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It’s been three weeks since the Marshall Fire destroyed hundreds of homes and businesses in Boulder County, but federal government officials assured locals Wednesday that they’re not being forgotten.

“I want to reassure everyone, especially the small businesses, that we’re not backing away or dropping the ball” on federal support for residents whose livelihoods went up in smoke last month, U.S. Sen. John Hickenlooper said during the Boulder Chamber Economic Forecast event.

“A good business community is there when you go through hard times and I want to give you my word that we’ll do everything we can to make sure the federal government is an active partner,” he said.

Immediately after the Dec. 30 fire, President Joe Biden untied the federal purse strings when he issued an expedited major disaster declaration.

“What that means is that those who have suffered a loss — small businesses and homeowners — won’t have to wait for a preliminary damage assessment for housing and small-business assistance,” Gov. Jared Polis said at the time.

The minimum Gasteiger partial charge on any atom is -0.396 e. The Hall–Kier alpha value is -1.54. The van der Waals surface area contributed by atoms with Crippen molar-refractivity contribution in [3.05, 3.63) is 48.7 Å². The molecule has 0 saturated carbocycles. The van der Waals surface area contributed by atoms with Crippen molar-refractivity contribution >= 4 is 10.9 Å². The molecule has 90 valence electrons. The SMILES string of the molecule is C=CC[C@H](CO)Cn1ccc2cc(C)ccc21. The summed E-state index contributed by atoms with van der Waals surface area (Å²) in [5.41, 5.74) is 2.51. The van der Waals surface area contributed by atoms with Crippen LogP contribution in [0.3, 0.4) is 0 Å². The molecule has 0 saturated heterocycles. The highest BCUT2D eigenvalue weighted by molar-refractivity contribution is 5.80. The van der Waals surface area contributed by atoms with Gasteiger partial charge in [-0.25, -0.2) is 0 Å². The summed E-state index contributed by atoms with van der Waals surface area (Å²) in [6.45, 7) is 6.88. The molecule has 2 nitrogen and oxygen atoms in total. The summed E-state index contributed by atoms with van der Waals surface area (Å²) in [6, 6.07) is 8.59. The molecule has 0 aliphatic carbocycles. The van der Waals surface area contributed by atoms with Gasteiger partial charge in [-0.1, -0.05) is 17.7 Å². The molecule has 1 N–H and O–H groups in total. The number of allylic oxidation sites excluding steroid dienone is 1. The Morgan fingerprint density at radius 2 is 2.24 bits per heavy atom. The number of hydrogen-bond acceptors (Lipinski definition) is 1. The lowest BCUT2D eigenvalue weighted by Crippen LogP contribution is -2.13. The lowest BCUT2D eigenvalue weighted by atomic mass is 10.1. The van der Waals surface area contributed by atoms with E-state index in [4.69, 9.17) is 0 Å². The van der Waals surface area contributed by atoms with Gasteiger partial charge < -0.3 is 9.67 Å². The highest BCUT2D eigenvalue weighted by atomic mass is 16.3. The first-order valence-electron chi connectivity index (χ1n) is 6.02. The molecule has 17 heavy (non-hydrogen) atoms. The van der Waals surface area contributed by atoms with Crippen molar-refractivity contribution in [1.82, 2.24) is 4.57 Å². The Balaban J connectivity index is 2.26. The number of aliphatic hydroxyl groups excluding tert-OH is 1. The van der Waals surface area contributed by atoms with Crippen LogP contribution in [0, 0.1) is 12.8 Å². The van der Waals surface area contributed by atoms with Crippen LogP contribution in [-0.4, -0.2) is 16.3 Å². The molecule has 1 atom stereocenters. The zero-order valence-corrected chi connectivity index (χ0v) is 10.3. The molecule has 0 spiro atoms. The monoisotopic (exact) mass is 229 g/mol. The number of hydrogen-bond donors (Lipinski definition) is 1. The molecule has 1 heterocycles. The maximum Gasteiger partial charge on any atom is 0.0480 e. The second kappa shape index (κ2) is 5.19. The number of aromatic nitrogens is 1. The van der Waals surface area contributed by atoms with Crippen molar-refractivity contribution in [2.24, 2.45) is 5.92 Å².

Such a declaration “provides a wide range of federal assistance programs for individuals and public infrastructure, including funds for both emergency and permanent work,” according to a U.S. Federal Emergency Management Agency fact sheet.

“Any business or private, nonprofit organization that is located in a declared disaster area and has incurred damage during the disaster may apply for a loan to help replace damaged property or restore it to the condition it was in before the disaster,” according to FEMA. “If your business or private, nonprofit organization — large or small — has suffered physical damage as a result of a disaster, you may be eligible for financial assistance from the U.S. Small Business Administration. SBA makes physical disaster loans of up to $2 million to qualified businesses or private, nonprofit organizations.”

Federal funds can also be harnessed to help build “resilient infrastructure,” which can include business incubators, tech parks and research facilities, U.S. Economic Development Administration regional director Angela Martinez said Wednesday.

For business rebuilding after the Marshall Fire, “the road ahead will be long and challenging,” U.S. Assistant Secretary of Commerce for Economic Development Alejandra Castillo said. “We will stay with you as long as it takes.”

This article was first published by BizWest, an independent news organization, and is published under a license agreement. © 2022 BizWest Media LLC.

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